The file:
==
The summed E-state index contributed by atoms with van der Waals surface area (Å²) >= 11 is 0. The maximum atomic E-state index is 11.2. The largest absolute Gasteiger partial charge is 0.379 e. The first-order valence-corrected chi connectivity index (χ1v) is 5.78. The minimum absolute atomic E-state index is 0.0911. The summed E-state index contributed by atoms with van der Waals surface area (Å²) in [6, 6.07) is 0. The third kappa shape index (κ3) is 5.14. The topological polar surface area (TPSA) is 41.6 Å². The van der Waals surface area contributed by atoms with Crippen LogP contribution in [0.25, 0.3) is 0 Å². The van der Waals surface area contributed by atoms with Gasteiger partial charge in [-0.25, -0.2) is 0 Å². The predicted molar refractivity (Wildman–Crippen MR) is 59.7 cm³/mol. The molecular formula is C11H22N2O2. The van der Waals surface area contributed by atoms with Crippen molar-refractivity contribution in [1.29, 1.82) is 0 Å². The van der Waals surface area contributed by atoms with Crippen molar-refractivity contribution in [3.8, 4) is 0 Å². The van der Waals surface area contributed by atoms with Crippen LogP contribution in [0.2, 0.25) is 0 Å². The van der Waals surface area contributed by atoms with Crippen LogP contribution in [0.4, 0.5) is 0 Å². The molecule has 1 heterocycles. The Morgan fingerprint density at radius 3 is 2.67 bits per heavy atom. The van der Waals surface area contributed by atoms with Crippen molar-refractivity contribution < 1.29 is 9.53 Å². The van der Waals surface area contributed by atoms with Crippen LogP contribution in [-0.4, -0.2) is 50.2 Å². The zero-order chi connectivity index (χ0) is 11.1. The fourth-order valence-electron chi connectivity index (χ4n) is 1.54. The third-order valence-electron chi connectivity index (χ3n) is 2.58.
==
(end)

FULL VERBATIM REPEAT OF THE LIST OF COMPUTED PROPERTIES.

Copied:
The summed E-state index contributed by atoms with van der Waals surface area (Å²) >= 11 is 0. The maximum atomic E-state index is 11.2. The largest absolute Gasteiger partial charge is 0.379 e. The first-order valence-corrected chi connectivity index (χ1v) is 5.78. The minimum absolute atomic E-state index is 0.0911. The summed E-state index contributed by atoms with van der Waals surface area (Å²) in [6, 6.07) is 0. The third kappa shape index (κ3) is 5.14. The topological polar surface area (TPSA) is 41.6 Å². The van der Waals surface area contributed by atoms with Crippen LogP contribution in [0.25, 0.3) is 0 Å². The van der Waals surface area contributed by atoms with Gasteiger partial charge in [-0.25, -0.2) is 0 Å². The predicted molar refractivity (Wildman–Crippen MR) is 59.7 cm³/mol. The molecular formula is C11H22N2O2. The van der Waals surface area contributed by atoms with Crippen molar-refractivity contribution in [1.29, 1.82) is 0 Å². The van der Waals surface area contributed by atoms with Crippen molar-refractivity contribution in [3.8, 4) is 0 Å². The van der Waals surface area contributed by atoms with Crippen LogP contribution in [0.2, 0.25) is 0 Å². The van der Waals surface area contributed by atoms with Crippen LogP contribution in [0.4, 0.5) is 0 Å². The molecule has 1 heterocycles. The Morgan fingerprint density at radius 3 is 2.67 bits per heavy atom. The van der Waals surface area contributed by atoms with Crippen molar-refractivity contribution < 1.29 is 9.53 Å². The van der Waals surface area contributed by atoms with Crippen LogP contribution in [-0.4, -0.2) is 50.2 Å². The zero-order chi connectivity index (χ0) is 11.1. The fourth-order valence-electron chi connectivity index (χ4n) is 1.54. The third-order valence-electron chi connectivity index (χ3n) is 2.58.